PER, Earthquake, Consumer Council, RNZI Compromised, Women's Centres and FWF
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N207. THE PUBLIC EMERGENCY REGULATIONS, introduced in April 2009 and extended on a month-to-month basis since, have again been extended until March 15 — when I would expect them to be again extended. Readers will know that I have very mixed feelings on PER: they inhibit the dialogue and citizen participation that is very much needed, but if the death, assassination, revenge and bomb threats continue, it is hard not to condone their extension.
N208. EARTHQUAKES. Close on the heels of the disastrous Christchurch earthquake that took an estimated 180 lives and from which it will take ten years to completely recover comes the far more disastrous Japanese earthquake, tsunami and nuclear plant leakage. PM Bainimarama says Fiji is ready to provide what assistance it can. “Our thoughts are with the families of the victims and with the men and women struggling to save those still entrapped in the rubble.”
Premila Kuma says the "Fair Financial Services" report will be launched today. She said the reason for focusing on financial services for this year's World Consumer Day is because the conduct and trade practices of banks have for long been a matter of public debate.
In 1998, a six-member Parliamentary Committee of Inquiry into Financial Services was established and their main areas of focus were high fees, charges and interest rates, and poor service delivery by banks.The enquiry's report, published in a parliamentary paper in February 1999, indicated widespread public dissatisfaction and number of recommendations were made but since then little has changed. The Book will be launched tomorrow by the Trade Minister and Attorney General Aiyaz Sayed Khaiyum.
N210. RADIO NZ INTERNATIONAL TOTALLY COMPROMISED. Radio NZ International claims to broadcast news not opinion but when its news is so obviously selective and biased my view is that it is opinion, biased opinion. It gathers its "news" from a small pool of biased journalists and ignores other sources.
Take its recent report on the planned 14 Women's Centres. Normally RNZI would not report anything so mundane but armed with the solicited opinion of FemlinkPacific's Sharon Bhagwan Rolls, who in response to their phone call, said she wondered where the money was coming from, it became news. Sharon said she hoped the buildings would be used, that the programmes would involve "women’s interest offices" that have the resources for information, communication, dissemination. And she hoped "women of all ethnicities will be able to access the centres once they’re operating." I find her response incredible.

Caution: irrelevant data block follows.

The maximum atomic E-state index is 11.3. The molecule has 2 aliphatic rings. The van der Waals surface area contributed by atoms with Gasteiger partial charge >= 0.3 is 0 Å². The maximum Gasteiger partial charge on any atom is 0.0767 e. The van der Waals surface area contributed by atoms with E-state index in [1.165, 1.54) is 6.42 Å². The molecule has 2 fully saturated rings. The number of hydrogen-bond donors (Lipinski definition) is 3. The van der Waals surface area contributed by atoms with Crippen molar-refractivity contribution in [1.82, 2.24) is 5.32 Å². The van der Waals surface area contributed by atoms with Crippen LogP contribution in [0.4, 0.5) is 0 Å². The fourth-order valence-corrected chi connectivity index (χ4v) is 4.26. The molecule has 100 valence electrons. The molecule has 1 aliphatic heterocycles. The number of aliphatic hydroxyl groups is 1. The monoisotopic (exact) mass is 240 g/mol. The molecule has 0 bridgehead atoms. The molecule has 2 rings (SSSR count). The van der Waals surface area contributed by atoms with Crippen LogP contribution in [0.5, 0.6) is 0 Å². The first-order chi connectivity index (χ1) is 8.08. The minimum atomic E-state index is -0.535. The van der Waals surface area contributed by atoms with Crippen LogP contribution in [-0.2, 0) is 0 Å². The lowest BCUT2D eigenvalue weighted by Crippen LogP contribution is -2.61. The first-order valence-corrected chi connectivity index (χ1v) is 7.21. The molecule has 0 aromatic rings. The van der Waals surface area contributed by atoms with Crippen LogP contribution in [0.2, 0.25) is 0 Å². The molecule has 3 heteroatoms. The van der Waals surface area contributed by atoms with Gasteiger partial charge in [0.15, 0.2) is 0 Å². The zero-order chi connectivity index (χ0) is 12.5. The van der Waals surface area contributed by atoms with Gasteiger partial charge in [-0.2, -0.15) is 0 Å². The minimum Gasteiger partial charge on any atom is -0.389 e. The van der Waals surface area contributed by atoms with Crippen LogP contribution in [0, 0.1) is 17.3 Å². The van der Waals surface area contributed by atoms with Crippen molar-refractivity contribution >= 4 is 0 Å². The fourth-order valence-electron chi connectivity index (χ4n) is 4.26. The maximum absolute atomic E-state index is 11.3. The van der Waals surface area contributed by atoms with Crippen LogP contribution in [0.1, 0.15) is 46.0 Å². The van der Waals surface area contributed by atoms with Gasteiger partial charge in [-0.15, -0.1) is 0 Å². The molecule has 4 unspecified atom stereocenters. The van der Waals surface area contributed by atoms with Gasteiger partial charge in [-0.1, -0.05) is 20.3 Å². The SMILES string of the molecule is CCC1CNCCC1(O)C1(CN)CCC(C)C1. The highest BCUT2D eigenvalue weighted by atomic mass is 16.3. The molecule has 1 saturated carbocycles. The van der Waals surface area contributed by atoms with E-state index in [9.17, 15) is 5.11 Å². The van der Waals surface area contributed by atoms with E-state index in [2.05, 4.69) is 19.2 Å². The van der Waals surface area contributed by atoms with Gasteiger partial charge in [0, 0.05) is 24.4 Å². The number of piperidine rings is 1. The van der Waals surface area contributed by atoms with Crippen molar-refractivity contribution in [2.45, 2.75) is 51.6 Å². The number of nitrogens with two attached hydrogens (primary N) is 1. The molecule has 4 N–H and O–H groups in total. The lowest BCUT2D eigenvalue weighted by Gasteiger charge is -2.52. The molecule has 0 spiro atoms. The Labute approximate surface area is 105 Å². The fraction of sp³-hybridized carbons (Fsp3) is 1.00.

She seemed quite unaware of the Centres despite the fact they were announced by Dr Jiko Luveni, the Minister of Women, over a year ago, and one is already in operation barely ten kilometres from where she lives. One has to ask why RNZI phoned an uninformed person to comment when they could as easily have phoned the Ministry of women. If they were really up with the play on Fiji, they could also have read my report on the Centres, published on September 27th last year, that is reprinted below. It is fact not opinion and it answers all the questions Sharon did not address.
N211. THE FIJI WOMEN'S FEDERATION (reprinted from September 27, 2010). Approved by Cabinet last year, the FWF is an important unit in the Department of Women, which advises the Minister for Women on national issues concerning development and works in partnership with women's NGOs to achieve a coordinated approach to programme implementation. Unlike many umbrella women's organizations in the past, the FWF is open to all races.
Most FWF activities are based on centres and involve a great deal of self-help supplemented by government assistance. Eight centres should be built by the end of this year and 14, one for each province, by 2014. The women's husbands and male relatives build the centres; government provides the money for materials. The elected
president of each centre sits on an advisory committee at the Ministry.
The centres also work closely with divisional planning offices to identify the needs of women specific to their communities, and training is provided in capacity building, alternative livelihoods, and other activities to help generate income for the women
The Advisory Committee is charged with the implementation of government's Women’s Plan of Action (WPA) 2010 to 2019 that spells out five priority areas for the development and advancement of women:
1. Formal sector employment and livelihoods
2. Equal Participation in decision-making 3. Elimination of violence against women
4. Access to services (Health and HIV/AIDS, education and other basic services)
5. Women and the Law.
FWF informs women about the international Convention on the Elimination of All forms of Discrimination Against
Women (CEDAW); its centres are places of informal education and shared experiences, and training grounds, perhaps, for women's greater involvement in politics.
When I met the Minister of Women, Dr Jiko Luveni, in June, she told me of government actions to empower women, and said: "For years we've been waiting for this." This spoke words for a woman who initially was opposed to the Bainimarama government and whose husband was a member of former PM Qarase's SDL party.
For readers and organizations in Fiji that would like to know more about the FWF, email the Secretariat at firstname.lastname@example.org -- Based, in part, on 2010 No:1415/MOI.